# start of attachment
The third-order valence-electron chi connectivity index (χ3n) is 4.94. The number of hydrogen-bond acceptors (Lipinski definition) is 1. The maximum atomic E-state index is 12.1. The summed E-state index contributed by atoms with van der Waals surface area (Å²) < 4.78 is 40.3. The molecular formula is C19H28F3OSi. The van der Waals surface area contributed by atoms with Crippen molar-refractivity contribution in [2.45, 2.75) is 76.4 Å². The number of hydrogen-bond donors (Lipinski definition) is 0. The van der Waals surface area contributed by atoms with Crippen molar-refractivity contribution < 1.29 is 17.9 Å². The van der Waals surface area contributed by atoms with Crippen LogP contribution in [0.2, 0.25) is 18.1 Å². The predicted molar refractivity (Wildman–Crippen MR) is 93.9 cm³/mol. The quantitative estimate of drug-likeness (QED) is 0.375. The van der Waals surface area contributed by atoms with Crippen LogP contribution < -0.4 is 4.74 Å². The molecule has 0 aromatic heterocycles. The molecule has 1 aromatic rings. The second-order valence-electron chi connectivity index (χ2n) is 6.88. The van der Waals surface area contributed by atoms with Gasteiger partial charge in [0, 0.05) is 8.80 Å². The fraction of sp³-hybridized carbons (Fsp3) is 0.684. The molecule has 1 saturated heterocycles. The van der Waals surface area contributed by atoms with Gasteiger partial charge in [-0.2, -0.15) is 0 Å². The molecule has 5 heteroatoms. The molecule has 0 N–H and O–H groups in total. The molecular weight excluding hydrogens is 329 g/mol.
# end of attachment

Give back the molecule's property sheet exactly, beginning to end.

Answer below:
The third-order valence-electron chi connectivity index (χ3n) is 4.94. The number of hydrogen-bond acceptors (Lipinski definition) is 1. The maximum atomic E-state index is 12.1. The summed E-state index contributed by atoms with van der Waals surface area (Å²) < 4.78 is 40.3. The molecular formula is C19H28F3OSi. The van der Waals surface area contributed by atoms with Crippen molar-refractivity contribution in [2.45, 2.75) is 76.4 Å². The number of hydrogen-bond donors (Lipinski definition) is 0. The van der Waals surface area contributed by atoms with Crippen molar-refractivity contribution < 1.29 is 17.9 Å². The van der Waals surface area contributed by atoms with Crippen LogP contribution in [0.2, 0.25) is 18.1 Å². The predicted molar refractivity (Wildman–Crippen MR) is 93.9 cm³/mol. The quantitative estimate of drug-likeness (QED) is 0.375. The van der Waals surface area contributed by atoms with Crippen LogP contribution < -0.4 is 4.74 Å². The molecule has 0 aromatic heterocycles. The molecule has 1 aromatic rings. The second-order valence-electron chi connectivity index (χ2n) is 6.88. The van der Waals surface area contributed by atoms with Gasteiger partial charge in [0, 0.05) is 8.80 Å². The fraction of sp³-hybridized carbons (Fsp3) is 0.684. The molecule has 1 saturated heterocycles. The van der Waals surface area contributed by atoms with Gasteiger partial charge in [-0.2, -0.15) is 0 Å². The molecule has 5 heteroatoms. The molecule has 0 N–H and O–H groups in total. The molecular weight excluding hydrogens is 329 g/mol.